Tim O’Reilly writes,
The trends that are emerging today are at least as earth-shaking as the web and the open source movement turned out to be. I’m talking about the emergence of what I’ve started to call Web 2.0, the internet as platform. We heard about that idea back in the late 90s, at the height of the browser wars, but that turned out to be a false alarm. But I believe we’re now starting the third age of the internet — the first being the telnet-era command line internet, the second the web — and the third, well, that tale grows in the telling. It’s about the way that open source and the open standards of the web are commoditizing many categories of infrastructure software, driving value instead to the data and business processes layered on top of (or within) that software; it’s about the way that web sites like eBay, Amazon, and Google are becoming platforms with rich add-on developer communities; it’s about the way that network effects and data, rather than software APIs, are the new tools of customer lock-in; it’s about the way that to be successful, software today needs to work above the level of a single device; it’s about the way that the Microsofts and Intels of tomorrow are once again going to blindside established players because all the rules of business are changing.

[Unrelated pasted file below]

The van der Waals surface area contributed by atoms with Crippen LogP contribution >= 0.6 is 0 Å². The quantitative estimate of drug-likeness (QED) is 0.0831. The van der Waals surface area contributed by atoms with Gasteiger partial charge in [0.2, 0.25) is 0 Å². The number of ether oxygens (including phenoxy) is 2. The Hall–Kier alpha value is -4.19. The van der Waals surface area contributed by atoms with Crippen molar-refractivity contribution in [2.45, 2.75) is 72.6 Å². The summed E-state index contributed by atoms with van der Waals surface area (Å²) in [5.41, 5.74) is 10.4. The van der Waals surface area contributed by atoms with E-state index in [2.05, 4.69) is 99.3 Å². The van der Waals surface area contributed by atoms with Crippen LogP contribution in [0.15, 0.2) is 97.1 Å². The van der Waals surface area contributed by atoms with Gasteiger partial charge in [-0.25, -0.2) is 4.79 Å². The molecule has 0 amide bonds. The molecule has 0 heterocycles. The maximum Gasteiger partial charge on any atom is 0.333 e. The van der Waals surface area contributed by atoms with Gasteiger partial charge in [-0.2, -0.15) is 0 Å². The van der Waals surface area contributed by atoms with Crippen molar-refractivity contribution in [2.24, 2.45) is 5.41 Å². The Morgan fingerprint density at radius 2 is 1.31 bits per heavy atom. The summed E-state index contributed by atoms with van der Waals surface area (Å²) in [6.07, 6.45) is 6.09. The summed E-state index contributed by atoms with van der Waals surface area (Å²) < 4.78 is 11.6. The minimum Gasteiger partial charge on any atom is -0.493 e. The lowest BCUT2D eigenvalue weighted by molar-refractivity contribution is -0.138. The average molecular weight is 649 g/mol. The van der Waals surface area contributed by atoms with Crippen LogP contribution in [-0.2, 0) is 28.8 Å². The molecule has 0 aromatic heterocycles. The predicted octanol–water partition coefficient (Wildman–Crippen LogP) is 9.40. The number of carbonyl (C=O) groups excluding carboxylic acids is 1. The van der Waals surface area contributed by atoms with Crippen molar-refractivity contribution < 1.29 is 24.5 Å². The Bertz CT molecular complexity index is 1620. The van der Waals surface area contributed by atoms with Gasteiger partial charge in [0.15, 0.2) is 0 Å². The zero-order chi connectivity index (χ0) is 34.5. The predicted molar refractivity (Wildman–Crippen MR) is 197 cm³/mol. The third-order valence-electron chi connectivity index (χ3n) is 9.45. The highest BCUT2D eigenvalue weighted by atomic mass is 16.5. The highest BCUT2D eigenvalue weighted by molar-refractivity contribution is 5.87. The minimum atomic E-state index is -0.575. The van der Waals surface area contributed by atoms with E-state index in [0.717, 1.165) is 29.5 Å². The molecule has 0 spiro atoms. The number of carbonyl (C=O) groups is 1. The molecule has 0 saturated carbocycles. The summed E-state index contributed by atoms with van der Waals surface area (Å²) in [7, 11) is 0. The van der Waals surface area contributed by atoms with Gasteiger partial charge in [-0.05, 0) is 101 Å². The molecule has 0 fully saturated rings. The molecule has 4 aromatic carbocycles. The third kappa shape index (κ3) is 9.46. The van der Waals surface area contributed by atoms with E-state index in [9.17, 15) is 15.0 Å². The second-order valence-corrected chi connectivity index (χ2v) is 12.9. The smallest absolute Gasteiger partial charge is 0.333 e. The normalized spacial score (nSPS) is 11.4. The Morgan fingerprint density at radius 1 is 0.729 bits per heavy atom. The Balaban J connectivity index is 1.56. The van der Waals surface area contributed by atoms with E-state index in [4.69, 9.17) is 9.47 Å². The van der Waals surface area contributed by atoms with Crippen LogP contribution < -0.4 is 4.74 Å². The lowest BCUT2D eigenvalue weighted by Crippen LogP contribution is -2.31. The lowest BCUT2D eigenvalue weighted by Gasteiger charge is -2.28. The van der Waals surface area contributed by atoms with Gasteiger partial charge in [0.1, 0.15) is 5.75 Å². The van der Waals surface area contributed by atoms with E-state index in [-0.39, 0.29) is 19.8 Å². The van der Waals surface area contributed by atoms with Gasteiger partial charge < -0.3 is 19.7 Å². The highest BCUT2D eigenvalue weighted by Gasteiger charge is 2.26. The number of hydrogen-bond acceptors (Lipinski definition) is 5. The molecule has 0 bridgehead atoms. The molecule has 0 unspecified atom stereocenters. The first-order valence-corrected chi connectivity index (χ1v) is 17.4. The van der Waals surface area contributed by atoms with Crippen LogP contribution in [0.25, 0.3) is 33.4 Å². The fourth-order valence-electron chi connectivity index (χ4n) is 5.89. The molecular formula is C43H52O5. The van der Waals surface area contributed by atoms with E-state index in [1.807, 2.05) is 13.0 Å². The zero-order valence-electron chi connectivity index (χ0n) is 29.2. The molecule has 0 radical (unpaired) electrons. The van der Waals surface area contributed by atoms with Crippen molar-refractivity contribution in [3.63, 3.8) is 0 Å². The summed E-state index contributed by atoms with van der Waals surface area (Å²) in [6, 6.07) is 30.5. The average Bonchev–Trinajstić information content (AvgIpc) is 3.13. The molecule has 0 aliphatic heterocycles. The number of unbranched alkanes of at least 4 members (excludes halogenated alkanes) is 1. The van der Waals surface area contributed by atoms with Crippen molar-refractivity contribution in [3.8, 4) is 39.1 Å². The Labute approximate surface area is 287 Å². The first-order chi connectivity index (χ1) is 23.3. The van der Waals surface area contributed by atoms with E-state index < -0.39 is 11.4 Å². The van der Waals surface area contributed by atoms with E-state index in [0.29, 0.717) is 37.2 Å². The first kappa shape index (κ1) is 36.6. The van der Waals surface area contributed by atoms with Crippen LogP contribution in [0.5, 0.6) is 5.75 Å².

Web 2.0 forms the foundation on which The Now Economy will develop — although I don’t know how I like this idea of “network effects and data [belonging to centralized services] [being] the new tools of customer lock-in” — wasn’t the internet supposed to free us from lock-in?
And by the way, in Web 2.0, people have a choice of browser. Internet Explorer is no longer as innovative, secure, or stable as Safari / Konqueror, Opera, and Firefox (the beta of which passed 1 million downloads in 100 hours. I use Firefox as my default browser now, and it makes me verrrrrry happy… :)